By opposing action against invasive lesser celandine, McGrath echoes the logic of those opposed to taking action on climate change. Here is a recasting of his paragraph in terms of climate change, using the same sentence structure and logic: Any attempt to remove fossil fuels from our lives will devastate the economy. And for what? To deny Canada a warmer climate and force us to continue enduring cold winters, while denying us all the comforts and freedom fossil fuels make possible?
"Nature doesn't favor natives—or so called 'invaders'. Nature simply provides a canvas, and the rules of Darwin decide the winners. It's not the same river as when those other plants first flourished; human activity has changed everything about it and the area around it. The best I can suggest is that you establish a nearby area that you can protect with deep edging in which to show off your natives. Any attempts to remove that much celandine will be expensive, time-consuming, immensely destructive to the environment, and run a high risk of failure."Denial of co-evolution and ecology: Native plants are characterized, in the paragraph above, like some political ideologies characterize the poor, essentially as losers unfit for today's world, and therefore not deserving of any assistance. He willfully ignores the reason natives are important, and why the nonnative lesser celandine has such a competitive advantage. Through thousands of years of association with native plants, the native wildlife--insects, deer, etc.--have learned to eat them, not only their fruits but importantly their foliage as well. In this way, the solar energy collected by plants can move up the foodchain, supporting a thriving, diverse ecological community. An introduced plant like lesser celandine, poisonous as it turns out, may have had predators where it originally evolved, but has left those behind, and is left uneaten by the local wildlife. In its new environs, it therefore has an enormous competitive advantage. As it displaces native species, there's less and less food for the local wildlife. That's a big problem that McGrath, who is a gardener, not an ecologist, chooses to ignore.
"BUT you might be able to get it out of some small areas to help establish that refuge without causing too much damage. There is a new class of alternative broadleaf herbicide that uses Iron as its active ingredient—and it's specifically labeled for use on this plant (although the label just calls it "creeping buttercup", they clearly mean lesser celandine). Just go slowly, and try and keep it away from that priceless waterway as much as possible, as all herbicides must contain some type of surfactant or they won't work.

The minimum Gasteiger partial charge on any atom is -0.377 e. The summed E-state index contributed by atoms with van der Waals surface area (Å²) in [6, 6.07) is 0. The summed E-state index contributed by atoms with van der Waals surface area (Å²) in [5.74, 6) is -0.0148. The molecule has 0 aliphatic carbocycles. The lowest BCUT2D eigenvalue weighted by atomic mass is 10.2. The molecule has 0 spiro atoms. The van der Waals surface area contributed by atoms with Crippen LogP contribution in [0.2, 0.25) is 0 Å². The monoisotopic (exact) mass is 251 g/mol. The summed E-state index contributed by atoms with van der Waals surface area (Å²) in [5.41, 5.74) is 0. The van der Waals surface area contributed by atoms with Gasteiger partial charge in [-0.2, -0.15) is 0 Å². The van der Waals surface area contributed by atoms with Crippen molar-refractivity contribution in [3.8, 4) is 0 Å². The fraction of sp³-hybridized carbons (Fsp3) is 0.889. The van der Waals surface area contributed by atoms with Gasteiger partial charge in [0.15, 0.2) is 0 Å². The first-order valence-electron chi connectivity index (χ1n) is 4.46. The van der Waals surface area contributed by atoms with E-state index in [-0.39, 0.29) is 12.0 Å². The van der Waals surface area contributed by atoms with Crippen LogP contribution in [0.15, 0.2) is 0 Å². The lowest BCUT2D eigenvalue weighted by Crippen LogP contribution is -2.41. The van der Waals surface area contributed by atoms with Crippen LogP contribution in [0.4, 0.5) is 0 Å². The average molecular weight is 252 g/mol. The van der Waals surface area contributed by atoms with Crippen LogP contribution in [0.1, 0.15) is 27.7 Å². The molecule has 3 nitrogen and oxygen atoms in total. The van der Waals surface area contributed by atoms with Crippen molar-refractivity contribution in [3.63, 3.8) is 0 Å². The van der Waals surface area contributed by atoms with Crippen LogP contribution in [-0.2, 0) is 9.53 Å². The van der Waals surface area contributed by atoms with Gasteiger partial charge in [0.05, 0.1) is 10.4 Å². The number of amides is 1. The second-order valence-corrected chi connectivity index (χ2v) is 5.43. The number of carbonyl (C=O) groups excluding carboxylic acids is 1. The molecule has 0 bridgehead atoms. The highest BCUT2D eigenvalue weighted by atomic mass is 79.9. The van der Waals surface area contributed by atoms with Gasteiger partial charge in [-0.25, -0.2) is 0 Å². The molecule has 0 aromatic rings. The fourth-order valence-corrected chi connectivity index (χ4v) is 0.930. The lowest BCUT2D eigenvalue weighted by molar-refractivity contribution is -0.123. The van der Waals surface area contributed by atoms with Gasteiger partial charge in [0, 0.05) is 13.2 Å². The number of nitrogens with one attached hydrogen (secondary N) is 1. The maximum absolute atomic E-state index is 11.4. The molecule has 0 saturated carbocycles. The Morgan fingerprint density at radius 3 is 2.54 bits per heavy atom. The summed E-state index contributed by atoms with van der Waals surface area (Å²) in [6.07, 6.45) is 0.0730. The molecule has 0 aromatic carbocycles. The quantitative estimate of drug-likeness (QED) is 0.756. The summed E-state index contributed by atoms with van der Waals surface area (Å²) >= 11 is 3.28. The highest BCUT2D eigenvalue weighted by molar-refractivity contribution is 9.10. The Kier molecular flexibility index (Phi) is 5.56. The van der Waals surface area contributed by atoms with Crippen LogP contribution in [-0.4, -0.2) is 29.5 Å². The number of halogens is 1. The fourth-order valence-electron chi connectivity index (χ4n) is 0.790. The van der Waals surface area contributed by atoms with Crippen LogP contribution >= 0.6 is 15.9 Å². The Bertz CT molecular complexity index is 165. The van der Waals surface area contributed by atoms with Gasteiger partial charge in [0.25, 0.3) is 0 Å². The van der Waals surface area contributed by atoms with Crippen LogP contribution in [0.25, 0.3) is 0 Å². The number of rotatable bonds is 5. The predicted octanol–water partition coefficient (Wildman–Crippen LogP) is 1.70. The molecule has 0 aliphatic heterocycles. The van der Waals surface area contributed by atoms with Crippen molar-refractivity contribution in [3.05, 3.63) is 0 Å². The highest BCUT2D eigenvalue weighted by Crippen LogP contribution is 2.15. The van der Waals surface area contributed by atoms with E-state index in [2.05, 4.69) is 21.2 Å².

Luckily, the surfactants and other inactive ingredients in natural products like this are designed to be gentle on the environment. And iron isn't a hormonal disruptor, like Roundup and many of the other chemical herbicides.
And smothering the plants with wood ashes is an ancient tactic I found suggested in the lesser celandine article at a wonderful "Modern Herbal" website, www.botanical.com. This might be another nice experiment for a small area. But please don't mess with any right near the river; lesser celandine is virtually invulnerable in wet areas, and the erosion you'd cause trying to get it out would be immense. "Skewed advice: Somehow, in the paragraphs above, McGrath assumes that all surfactants in chemical herbicides are bad, while those in "natural products"--he links to a product he happens to sell--can be okay. McGrath, having sworn off using manufactured herbicides like glyphosate, must then characterize all chemicals as bad, and recommend products that range from the untested to the highly dubious. Ideological purity in organic gardening and farming is commendable, but shouldn't be imposed on land managers dealing with hundreds of acres of nature preserves with little or no budget. In a condescending way, he assumes people trying to restore native habitats have unlimited time to apply untested and almost certainly less effective products. Like medicine, herbicides have differing toxicities, and can be used in an intelligent and carefully prescribed manner. Their abuse and overuse in industrial farming is as terrifying to nature preserve managers as anyone else, because it hastens the evolution of resistant weeds and makes farms less hospitable to species like monarch butterflies.